Tuesday, March 01, 2016

The Insanity of the War on Terror, Rendered in One Person

So for a long time I've been trying to figure out something to write about Omar Kadhr, a child was kidnapped by the United States Military and mercilessly tortured for years. Or was an "enemy combatant" who was subject to "enhanced interrogation." Whichever you prefer. I mean, it's clearly just a question of semantics as to whether you consider it torture or not to force a child into restraints so painful he literally pisses himself from the pain and then using him as a human mop to wipe up his own piss. Please do read the linked article if you weren't planning on doing anything but crying and angrily shaking your head all day.

What makes Kadhr's story even more horrifying than the countless other horror stories emerging from places like Gitmo is that he was abducted (we're technically still calling it an "arrest," but when you grab a child and lock them up for no reason, that's kidnapping) when he was 15 and not released until he was 28. That means he spent the entirety of his high school and college years being tortured in a secret prison instead of, you know, like living his life and shit.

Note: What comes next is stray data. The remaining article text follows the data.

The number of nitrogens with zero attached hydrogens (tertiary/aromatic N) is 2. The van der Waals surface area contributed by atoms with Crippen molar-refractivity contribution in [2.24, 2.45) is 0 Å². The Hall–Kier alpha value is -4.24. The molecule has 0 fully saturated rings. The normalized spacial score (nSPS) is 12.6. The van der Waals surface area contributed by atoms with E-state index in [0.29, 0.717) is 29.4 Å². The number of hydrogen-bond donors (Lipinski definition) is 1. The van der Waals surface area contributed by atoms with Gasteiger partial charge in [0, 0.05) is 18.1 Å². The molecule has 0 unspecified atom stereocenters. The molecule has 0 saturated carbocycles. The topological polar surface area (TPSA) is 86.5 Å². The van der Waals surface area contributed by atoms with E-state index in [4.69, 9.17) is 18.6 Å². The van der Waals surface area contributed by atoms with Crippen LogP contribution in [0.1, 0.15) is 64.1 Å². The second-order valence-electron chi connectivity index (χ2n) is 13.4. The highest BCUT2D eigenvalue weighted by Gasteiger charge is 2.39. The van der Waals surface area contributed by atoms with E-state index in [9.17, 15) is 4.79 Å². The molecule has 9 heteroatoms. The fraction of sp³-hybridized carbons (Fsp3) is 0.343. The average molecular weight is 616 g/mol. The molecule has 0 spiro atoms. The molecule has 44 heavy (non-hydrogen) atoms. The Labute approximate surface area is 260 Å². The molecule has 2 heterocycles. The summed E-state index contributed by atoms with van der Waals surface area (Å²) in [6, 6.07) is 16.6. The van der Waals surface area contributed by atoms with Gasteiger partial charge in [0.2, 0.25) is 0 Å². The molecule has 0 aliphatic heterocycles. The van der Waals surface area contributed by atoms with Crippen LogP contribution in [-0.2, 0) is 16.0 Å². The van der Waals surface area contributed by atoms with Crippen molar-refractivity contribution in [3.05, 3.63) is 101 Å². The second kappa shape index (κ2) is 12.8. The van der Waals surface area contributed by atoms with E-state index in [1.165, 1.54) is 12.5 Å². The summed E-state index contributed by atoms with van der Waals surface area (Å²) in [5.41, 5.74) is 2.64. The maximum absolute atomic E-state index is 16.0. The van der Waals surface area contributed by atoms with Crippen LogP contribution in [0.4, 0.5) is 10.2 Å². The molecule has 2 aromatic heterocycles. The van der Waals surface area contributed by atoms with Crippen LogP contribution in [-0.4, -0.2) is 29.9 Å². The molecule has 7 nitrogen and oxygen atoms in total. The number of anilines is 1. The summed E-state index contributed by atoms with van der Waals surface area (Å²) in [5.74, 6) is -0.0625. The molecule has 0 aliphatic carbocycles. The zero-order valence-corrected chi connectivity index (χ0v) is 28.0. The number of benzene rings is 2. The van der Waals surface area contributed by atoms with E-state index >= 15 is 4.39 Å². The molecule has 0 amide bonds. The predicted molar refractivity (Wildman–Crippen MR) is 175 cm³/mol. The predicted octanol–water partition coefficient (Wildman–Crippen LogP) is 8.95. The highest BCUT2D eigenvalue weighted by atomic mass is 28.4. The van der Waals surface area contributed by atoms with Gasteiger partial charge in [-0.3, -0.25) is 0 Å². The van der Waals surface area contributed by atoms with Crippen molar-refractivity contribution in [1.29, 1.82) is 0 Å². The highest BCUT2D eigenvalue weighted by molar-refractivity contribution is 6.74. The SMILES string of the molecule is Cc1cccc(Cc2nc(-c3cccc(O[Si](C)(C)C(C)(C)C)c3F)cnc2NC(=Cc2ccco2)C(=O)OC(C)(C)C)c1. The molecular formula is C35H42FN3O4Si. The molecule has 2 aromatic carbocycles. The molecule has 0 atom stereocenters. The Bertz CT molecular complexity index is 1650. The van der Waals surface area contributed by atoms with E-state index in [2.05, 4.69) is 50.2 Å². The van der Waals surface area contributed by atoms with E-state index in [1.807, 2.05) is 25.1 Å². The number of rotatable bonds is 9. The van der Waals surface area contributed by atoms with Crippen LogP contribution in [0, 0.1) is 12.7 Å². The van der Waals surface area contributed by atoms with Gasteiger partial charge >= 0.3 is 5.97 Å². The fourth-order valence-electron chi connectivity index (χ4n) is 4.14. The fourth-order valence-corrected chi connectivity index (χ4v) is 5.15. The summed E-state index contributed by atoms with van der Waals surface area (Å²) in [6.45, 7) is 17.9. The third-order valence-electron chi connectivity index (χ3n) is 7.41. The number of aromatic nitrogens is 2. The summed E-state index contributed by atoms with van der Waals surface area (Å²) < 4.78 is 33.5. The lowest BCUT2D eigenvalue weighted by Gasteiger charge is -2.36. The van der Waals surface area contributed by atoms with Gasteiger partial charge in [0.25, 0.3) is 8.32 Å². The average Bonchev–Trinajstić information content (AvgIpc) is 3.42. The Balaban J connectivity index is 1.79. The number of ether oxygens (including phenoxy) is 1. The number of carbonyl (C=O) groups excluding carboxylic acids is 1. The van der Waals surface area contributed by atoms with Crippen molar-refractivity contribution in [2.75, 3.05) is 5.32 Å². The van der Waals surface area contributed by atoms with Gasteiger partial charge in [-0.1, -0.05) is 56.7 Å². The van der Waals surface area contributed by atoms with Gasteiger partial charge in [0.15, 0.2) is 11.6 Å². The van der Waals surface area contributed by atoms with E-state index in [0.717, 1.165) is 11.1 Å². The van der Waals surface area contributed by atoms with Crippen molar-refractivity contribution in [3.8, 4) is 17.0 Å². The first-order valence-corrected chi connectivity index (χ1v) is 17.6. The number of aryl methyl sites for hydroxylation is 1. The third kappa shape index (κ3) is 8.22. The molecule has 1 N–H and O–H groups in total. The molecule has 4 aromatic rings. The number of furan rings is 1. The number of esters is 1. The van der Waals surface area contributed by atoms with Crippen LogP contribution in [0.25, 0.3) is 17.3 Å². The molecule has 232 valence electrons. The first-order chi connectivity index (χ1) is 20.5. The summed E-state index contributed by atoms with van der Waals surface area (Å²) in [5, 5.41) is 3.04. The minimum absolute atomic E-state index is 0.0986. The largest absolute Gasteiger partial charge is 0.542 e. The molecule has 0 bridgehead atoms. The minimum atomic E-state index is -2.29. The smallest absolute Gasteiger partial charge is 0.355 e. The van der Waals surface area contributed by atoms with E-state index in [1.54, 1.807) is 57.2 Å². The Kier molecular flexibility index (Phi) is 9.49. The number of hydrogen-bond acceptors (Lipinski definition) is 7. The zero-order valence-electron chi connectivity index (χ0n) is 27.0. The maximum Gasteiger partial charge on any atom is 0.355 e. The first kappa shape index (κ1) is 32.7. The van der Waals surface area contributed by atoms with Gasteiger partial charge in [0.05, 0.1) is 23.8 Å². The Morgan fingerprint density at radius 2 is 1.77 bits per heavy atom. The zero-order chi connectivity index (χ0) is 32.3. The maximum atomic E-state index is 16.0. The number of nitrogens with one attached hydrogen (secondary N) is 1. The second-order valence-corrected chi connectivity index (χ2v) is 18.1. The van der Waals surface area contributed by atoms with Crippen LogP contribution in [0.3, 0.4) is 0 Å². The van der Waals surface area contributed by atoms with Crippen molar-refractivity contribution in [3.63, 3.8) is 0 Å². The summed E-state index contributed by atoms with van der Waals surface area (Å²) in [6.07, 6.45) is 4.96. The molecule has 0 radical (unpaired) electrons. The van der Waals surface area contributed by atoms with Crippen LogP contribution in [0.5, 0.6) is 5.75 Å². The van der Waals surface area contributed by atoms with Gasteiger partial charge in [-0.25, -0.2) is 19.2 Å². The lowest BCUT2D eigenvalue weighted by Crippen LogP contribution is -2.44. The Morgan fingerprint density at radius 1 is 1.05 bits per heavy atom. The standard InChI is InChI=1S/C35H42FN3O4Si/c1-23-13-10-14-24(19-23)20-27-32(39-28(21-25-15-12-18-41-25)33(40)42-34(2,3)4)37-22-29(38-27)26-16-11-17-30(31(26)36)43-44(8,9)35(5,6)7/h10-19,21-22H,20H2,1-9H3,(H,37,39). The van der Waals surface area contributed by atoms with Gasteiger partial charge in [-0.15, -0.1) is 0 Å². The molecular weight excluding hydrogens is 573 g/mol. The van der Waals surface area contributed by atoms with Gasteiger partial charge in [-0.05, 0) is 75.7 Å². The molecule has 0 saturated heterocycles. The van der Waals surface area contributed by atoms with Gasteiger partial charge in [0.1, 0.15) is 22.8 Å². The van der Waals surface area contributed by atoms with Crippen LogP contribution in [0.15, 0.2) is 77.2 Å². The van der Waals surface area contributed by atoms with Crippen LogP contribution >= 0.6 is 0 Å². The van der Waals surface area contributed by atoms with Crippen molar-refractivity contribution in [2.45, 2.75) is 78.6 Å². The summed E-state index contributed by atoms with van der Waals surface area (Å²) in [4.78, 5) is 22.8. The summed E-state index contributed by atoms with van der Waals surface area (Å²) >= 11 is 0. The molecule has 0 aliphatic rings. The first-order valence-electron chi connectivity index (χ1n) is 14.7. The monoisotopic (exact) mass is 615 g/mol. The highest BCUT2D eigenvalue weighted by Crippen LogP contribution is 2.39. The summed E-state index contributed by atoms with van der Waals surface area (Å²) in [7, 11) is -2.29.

And the "crime" for which Kadhr was kidnapped and tortured for over a decade? A crime which it's very difficult to believe he could have even physically committed? Surely this was a great and serious crime, yes?

Well, the alleged crime is throwing a grenade at an American solider. Which, hey, not a particularly nice thing to do, sure. But I seem to remember there was a war going on at the time, right? And isn't "fighting the other side" a pretty standard tactic of war? I mean, disagree with the concept of even having wars all you want (I sure do!), but as much as there are rules governing warfare, they all pretty much recognize the right to fight back when someone is trying to kill you. Hell, our own US law allows that!

So while there are a million ways to dissect the base inhumanity of America's imperial wars of folly, I  think none more succinctly demonstrate our collective shame than the case of Omar Kadhr: not only do we see ourselves as having the right to murder anyone in any place at any time for any reason, if any of them so much as dare to possibly fight back, then we are well within our rights to kidnap, imprison, and brutally torture them for as long as we care to.

No comments: